On the back of our last $500 motherboard review, it was clear that a number of readers were surprised that a mainstream motherboard could cost so much. We took the opportunity to ask ASUS why such a thing exists, especially when a high-end desktop platform combination could cost less. The answer is due to the engineering: an ROG motherboard takes twice as long to design and validate, as well as custom ICs and finding the secret sauce to each platform. ASUS said that they have platforms for any budget, but for the users who want to squeeze every last morsel of performance in a mainstream halo budget, they have a product for that as well. That product is the Maximus VIII Extreme, and this is our review.
ASUS Maximus VIII Extreme Overview
As we mentioned in the Z170X-Gaming G1 review, for Intel’s Skylake platform, $500 is a large chunk of pie from any PC build, especially as users tend to focus on graphics, processor and/or storage before thinking about the motherboard. The cost of an i7-6700K (~$350 MSRP) plus a $500 motherboard comes in at $850 MSRP, compared to the six-core i7-5820K plus a $250 motherboard which is more around $550 MSRP, meaning that a cost-limited build would be exchanging two cores and $300 for motherboard features. But similar to the high-end Aston Martin One-77, coming in at $1.2 million, there are Astons under six figures. The number of One-77 vehicles sold is comparatively low, but it stands out as a halo product in the range, as does the Gaming G1 and the Maximus VIII Extreme (M8E).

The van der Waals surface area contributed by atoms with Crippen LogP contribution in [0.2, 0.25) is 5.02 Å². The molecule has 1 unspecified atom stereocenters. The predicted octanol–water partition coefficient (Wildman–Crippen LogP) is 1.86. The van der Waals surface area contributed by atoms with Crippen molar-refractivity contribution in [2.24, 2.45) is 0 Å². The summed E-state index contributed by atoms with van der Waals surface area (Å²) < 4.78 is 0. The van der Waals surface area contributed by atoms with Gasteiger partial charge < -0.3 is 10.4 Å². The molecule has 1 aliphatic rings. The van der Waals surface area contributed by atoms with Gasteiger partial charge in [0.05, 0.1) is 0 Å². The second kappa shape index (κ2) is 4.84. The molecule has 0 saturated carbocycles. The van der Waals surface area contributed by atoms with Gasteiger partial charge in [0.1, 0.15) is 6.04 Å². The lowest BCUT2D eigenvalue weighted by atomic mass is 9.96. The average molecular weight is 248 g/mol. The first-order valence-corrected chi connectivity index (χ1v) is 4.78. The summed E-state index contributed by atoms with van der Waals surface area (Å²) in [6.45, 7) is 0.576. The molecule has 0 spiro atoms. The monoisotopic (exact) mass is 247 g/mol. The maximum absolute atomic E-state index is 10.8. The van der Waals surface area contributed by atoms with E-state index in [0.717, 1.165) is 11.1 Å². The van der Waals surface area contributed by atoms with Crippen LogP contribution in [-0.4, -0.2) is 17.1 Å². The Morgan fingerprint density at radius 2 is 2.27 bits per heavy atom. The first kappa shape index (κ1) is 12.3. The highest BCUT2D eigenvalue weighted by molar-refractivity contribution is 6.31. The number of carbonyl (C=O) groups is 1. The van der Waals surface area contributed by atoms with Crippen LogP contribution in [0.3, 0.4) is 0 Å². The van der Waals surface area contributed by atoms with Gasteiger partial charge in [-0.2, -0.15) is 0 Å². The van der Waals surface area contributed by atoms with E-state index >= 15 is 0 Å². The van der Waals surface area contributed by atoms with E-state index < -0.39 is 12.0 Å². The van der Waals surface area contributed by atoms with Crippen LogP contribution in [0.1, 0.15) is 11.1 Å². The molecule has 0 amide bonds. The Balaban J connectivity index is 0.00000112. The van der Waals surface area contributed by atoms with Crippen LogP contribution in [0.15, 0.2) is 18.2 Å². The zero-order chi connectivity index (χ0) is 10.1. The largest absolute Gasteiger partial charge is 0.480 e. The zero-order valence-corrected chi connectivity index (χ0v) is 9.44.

I’ve known some readers to dismiss the car analogy, just because building a computer is different, especially when building a PC is modular whereas a car is purchased pre-built. Typically the Extreme models of ASUS’ ROG line sell rather well with system integrators in pre-built systems who will often pair a selected processor binned for high frequency and water cooling: users buying these systems are not necessarily worrying too much about cost, but are wanting the halo product and pushing it to the limit.
The M8E testing came at an interesting time in our workflow. Having just reviewed the main competition, it was clear that the M8E and Gaming G1 were trading blows with some features: for example, there is no PLX8747 chip on the M8E for tri-SLI support, but it does come with the now perennial OC Panel and tri-stream (3T3R) dual band Wi-Fi. The ASUS comes with a U.2 port, M.2 slot and four USB 3.1 ports, whereas the GIGABYTE gets HDMI 2.0, dual USB 3.1 and dual M.2 slots. The ASUS has custom TPU/EPU chips and an ESS audio DAC, whereas the GIGABYTE has PCIe guard plates and a Creative Core 3D codec and a Burr Brown OPA2132 OP-AMP. ASUS uses an Intel I219-V network port with LANGuard, the GIGABYTE gets dual Killer network points. Both systems are validated with Thunderbolt 3 support. It really does get interesting in the high-end battle as to which features matter the most and who executes the best.
For aesthetics, the M8E moves away from the garish red and black, using a modern grey/black combination using red accents. The use of a rear-IO/audio guard stretching around the motherboard and over the power delivery certainly gives it a feel of bulk, along with the full-length PCIe slots, a U.2 port, and extra ASUS specific hardware features. There’s an RGB LED in the large chipset heatsink for the ROG logo, allowing for some customization.